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Dan Hughes is a gravel legend. When the BWR [Belgian Waffle Ride] team decided to host an event in Lawrence, Kansas, he was enlisted to help design the course. The owner of the Sunflower Outdoor & Bike Shop, Dan is also a talented photographer and had his camera in hand in Lawrence the day of the October 31 race.
What did it mean to you personally to have this event come to fruition on your home turf?
I have been fortunate enough to ride a lot of places in search of gravel, and everywhere I’ve gone the gravel is unique. Flint Hills gravel is not the same as Nebraska gravel is not the same as Iowa gravel is not the same as Canadian gravel, etcetera, etcetera. Throughout all those rides there was a kernel in the back of my head that was basically, “Hey…we’ve got great gravel in northeast Kansas and we should show it off on a big stage. What’s Emporia got that we ain’t got?”—no offense to Emporia…I love Emporia. So to have the BWR folks decide that they wanted to have a Midwest race and pick Lawrence as the launching point was kind of a dream come true. The reaction from almost everyone I talked to post-race was pretty gratifying as well: The course was hard, the views were great and Lawrence showed off its hospitality. The only “downside” was watching riders like Remco Evenepoel make mincemeat out of our tougher climbs…those riders are super-human! The Steve Tilford Foundation was the beneficiary of much of the BWR weekend. Steve’s influence was all over the event, from the road section that was used to the tweaking of the two longer routes to 111 miles and 111 kilometers respectively. Steve was a fan of the numerology of ones repeating themselves, so we thought it was a great idea to include them whenever possible.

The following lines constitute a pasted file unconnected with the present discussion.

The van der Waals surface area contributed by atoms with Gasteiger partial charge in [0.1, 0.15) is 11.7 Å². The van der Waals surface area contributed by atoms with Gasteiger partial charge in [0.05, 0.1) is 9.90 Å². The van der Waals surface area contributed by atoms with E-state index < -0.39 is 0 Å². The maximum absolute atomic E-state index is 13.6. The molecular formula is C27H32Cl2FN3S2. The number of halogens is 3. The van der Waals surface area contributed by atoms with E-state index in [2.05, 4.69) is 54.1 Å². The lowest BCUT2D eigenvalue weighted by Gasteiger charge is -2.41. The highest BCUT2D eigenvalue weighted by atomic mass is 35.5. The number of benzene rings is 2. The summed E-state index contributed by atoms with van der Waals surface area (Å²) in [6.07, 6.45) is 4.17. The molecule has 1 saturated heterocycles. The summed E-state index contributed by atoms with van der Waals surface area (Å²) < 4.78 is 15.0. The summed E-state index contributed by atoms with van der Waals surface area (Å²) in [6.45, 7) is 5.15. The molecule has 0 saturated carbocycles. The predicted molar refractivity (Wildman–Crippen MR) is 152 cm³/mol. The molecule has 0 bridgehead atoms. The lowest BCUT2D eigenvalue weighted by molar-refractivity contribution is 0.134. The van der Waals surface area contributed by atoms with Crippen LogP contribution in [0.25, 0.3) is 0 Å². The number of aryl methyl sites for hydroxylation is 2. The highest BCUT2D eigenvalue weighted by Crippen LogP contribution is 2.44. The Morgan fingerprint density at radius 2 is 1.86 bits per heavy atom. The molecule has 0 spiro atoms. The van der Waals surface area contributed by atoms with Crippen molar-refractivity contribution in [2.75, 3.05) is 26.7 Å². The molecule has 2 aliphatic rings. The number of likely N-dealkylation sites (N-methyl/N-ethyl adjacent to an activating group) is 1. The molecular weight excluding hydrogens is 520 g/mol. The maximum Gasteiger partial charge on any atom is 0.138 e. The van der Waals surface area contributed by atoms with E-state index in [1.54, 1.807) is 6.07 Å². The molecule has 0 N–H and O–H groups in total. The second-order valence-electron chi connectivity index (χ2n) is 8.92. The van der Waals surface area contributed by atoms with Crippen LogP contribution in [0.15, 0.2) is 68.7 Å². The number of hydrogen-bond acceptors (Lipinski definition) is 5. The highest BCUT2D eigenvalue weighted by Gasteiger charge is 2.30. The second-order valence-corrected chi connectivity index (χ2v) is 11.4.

We’ve watched as your photography has evolved. Can you fill us in on that process; and where does photography fit into your life?
I picked up photography at about the same time I picked up a bike, which is to say “in high school.” I was the dorky newspaper/yearbook photographer that rode double-centuries—on the road…before gravel—on the weekend and then spent weekday afternoons in the darkroom developing film. That I worked at a camera store during high school also helped. I think both cycling and photography had a technical aspect to them—whether it was bike choice or lens choice—that intrigued me and allowed me to tinker with things and express myself at the same time. I would say in both categories I’m a journeyman-level at best, but I kept plugging away at both!
You have quite a history of gravel riding success. Where are you at now with riding and racing and your business?
I’ve been very fortunate to be there on the ground floor for the gravel explosion, so by sheer virtue of being around a long time I’ve been able to sneak away with some good results. Four times overall champ at DK200/Unbound, a gravel worlds overall and Trans-Iowa V13 are more than I could’ve hoped for competitively; but that game changed a while back and I’d be fooling myself if I thought I could go toe-to-toe with the truly fast people of the sport today. And I’m okay with that. These days I get just as much enjoyment from having my butt handed to me by my 18-year-old son as I did mixing it up with Yuri Hauswald back in the day. And Sunflower Outdoor & Bike Shop has simply been my home for the past 30 years. I find joy in getting people outdoors and on their bikes. In some ways it’s no different than sitting in the finishing chute of a gravel race and welcoming home all your friends and celebrating their day with them. I used to do it when I was the first person over the line. Now I find other ways to be there, whether behind a lens or under a gantry.